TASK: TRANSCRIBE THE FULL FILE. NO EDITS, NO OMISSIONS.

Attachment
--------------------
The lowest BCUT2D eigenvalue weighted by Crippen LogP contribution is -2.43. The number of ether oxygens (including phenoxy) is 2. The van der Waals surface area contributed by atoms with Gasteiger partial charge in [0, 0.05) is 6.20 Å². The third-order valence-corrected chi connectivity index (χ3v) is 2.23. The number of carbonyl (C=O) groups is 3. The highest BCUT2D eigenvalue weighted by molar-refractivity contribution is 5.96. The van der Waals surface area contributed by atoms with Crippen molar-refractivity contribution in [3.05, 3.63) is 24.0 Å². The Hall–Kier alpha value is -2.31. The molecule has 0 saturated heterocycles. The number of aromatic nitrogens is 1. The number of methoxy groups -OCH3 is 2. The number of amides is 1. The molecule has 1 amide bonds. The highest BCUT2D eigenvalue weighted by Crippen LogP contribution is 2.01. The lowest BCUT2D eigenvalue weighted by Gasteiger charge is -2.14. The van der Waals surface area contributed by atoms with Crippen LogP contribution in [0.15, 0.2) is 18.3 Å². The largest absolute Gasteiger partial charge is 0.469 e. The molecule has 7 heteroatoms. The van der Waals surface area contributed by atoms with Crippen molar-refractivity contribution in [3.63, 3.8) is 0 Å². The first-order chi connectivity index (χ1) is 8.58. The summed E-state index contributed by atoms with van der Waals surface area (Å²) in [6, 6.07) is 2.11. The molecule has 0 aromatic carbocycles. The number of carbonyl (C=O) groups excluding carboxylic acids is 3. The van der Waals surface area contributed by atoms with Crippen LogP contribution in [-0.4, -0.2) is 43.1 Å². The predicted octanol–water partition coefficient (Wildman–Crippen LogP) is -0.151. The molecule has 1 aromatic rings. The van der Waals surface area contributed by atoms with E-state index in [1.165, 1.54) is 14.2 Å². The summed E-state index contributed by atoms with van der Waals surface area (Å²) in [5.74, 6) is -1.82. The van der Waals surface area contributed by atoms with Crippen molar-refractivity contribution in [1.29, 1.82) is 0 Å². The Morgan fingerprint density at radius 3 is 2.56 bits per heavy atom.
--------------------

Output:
The lowest BCUT2D eigenvalue weighted by Crippen LogP contribution is -2.43. The number of ether oxygens (including phenoxy) is 2. The van der Waals surface area contributed by atoms with Gasteiger partial charge in [0, 0.05) is 6.20 Å². The third-order valence-corrected chi connectivity index (χ3v) is 2.23. The number of carbonyl (C=O) groups is 3. The highest BCUT2D eigenvalue weighted by molar-refractivity contribution is 5.96. The van der Waals surface area contributed by atoms with Crippen molar-refractivity contribution in [3.05, 3.63) is 24.0 Å². The Hall–Kier alpha value is -2.31. The molecule has 0 saturated heterocycles. The number of aromatic nitrogens is 1. The number of methoxy groups -OCH3 is 2. The number of amides is 1. The molecule has 1 amide bonds. The highest BCUT2D eigenvalue weighted by Crippen LogP contribution is 2.01. The lowest BCUT2D eigenvalue weighted by Gasteiger charge is -2.14. The van der Waals surface area contributed by atoms with Crippen LogP contribution in [0.15, 0.2) is 18.3 Å². The largest absolute Gasteiger partial charge is 0.469 e. The molecule has 7 heteroatoms. The van der Waals surface area contributed by atoms with Crippen molar-refractivity contribution in [3.63, 3.8) is 0 Å². The first-order chi connectivity index (χ1) is 8.58. The summed E-state index contributed by atoms with van der Waals surface area (Å²) in [6, 6.07) is 2.11. The molecule has 0 aromatic carbocycles. The number of carbonyl (C=O) groups excluding carboxylic acids is 3. The van der Waals surface area contributed by atoms with Crippen LogP contribution in [-0.4, -0.2) is 43.1 Å². The predicted octanol–water partition coefficient (Wildman–Crippen LogP) is -0.151. The molecule has 1 aromatic rings. The van der Waals surface area contributed by atoms with E-state index in [1.165, 1.54) is 14.2 Å². The summed E-state index contributed by atoms with van der Waals surface area (Å²) in [5.74, 6) is -1.82. The van der Waals surface area contributed by atoms with Crippen molar-refractivity contribution in [1.29, 1.82) is 0 Å². The Morgan fingerprint density at radius 3 is 2.56 bits per heavy atom.